I was thinking about this recently when considering how to design some lessons on area. What does it mean for two shapes to have the same area? By contrast, equal volumes is fairly easy to grasp. Two hollow shapes have the same capacity (or volume of space/air inside them) if you could fill them up using the same quantity of liquid (Note 1). If they are solid objects, then they have the same volume as each other if they displace the same quantity of a liquid that they are submerged within. For children who have played with floating and sinking objects in the bath, this is familiar territory. You can easily be sure whether two objects have the same volume or whether one has greater volume than the other, and which way round it is. It might not be easy to estimate volumes at a glance in practice - I am always surprised that an ordinary drinks can contains 330 cm$^3$ (it never looks big enough to contain that many centimetre cubes) - but it's clear what 'greater volume' means and how we could, in principle, find out (Note 2).

This is all much harder with area. Two shapes have the same area if you can cut up one of them and fit the pieces exactly inside the other one, with no gaps and no overlaps. This is not easy at all. What if the shapes have awkward edges? Can a disc of radius $1$ be 'cut up and fitted exactly inside' a square with side length $\sqrt{\pi}$? You would have to make infinitely many cuts to do it: can you be sure that there would definitely be no tiny gaps or overlaps? To a young child, there is nothing exceptional about a circle - they see circles all the time - so this should surely not be a 'hard' example to think about. Similarly, we expect children to accept things like the fact that shearing a rectangle parallel to one of its sides doesn't change the area. Maybe we push over a stack of paper to illustrate this. But is it really so clear that the area is definitely not changing?

I was thinking about lessons I've seen in which the teacher aimed for more intuitive understandings of area. It is normal to choose a small square 'unit' and try to cover a given shape with a finite number of these units. So children might place small plastic squares over a drawing of a shape to see how many are needed to cover it completely without any gaps. Sometimes the answer is an integer (e.g., for a carefully-chosen rectangle), or it might be a non-integer, but still exact, if half-squares, say, can be carefully totalled. Sometimes, it may involve estimation (e.g., tracing a hand or foot onto squared paper and approximating the total surface area). Occasionally units other than a square are used, and so long as the units tessellate we can often still tile many shapes with them. But I think all of this is much harder than pouring liquids into and out of various vessels.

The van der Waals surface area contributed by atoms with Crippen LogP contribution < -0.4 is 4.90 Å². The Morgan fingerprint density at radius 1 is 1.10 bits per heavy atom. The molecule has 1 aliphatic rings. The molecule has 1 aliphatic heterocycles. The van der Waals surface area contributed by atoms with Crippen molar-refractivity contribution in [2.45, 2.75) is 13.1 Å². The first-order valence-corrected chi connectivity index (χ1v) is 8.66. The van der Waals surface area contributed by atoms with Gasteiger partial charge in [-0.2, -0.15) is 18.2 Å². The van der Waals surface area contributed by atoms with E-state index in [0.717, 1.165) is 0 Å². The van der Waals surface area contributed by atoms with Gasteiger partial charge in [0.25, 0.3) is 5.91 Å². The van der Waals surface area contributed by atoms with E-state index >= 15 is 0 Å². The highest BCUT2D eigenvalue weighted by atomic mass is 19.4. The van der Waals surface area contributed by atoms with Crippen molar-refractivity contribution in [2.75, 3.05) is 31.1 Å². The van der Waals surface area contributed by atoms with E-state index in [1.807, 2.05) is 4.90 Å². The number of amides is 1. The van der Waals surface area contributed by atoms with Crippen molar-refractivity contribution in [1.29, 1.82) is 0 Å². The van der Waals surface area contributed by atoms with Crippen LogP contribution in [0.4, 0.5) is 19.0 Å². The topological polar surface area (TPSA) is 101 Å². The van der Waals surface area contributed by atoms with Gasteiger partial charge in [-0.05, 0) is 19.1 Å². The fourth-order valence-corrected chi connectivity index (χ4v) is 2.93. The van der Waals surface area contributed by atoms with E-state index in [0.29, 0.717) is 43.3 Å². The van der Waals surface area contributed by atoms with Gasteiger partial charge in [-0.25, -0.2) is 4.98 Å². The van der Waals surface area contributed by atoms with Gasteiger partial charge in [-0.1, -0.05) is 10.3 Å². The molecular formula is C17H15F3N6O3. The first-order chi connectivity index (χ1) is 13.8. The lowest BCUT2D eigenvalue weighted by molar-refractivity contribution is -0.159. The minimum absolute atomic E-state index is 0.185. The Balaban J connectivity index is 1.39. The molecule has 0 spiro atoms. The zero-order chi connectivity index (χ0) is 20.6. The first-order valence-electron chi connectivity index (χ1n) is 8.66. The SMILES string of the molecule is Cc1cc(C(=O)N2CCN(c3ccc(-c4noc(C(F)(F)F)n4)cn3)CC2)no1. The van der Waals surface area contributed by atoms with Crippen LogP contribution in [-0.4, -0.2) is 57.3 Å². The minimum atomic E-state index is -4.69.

What about more informal approaches to area? I saw a lesson in which area was informally understood as 'the amount of ink you need to colour in the shape', whereas perimeter was 'the amount of ink you need to draw around the edge of the shape'. Students had felt-tip pens and were illustrating area and perimeter of some shapes by colouring them in (Note 3). Of course, there is a lot of imprecision here, but perhaps the act of colouring in helps to reinforce the nature of the concept we are focused on. Time can be brought in as a proxy for area, so the shape with larger area is the one that takes longer to colour in (colouring races to determine which shape has greater area). There are some assumptions here about things like the same pen being used, students with equal 'colouring speed', and so on. And, of course, features of the shape that might mean that some shapes of area 10 cm$^2$, say, are quicker to colour than others - compare these two, for example: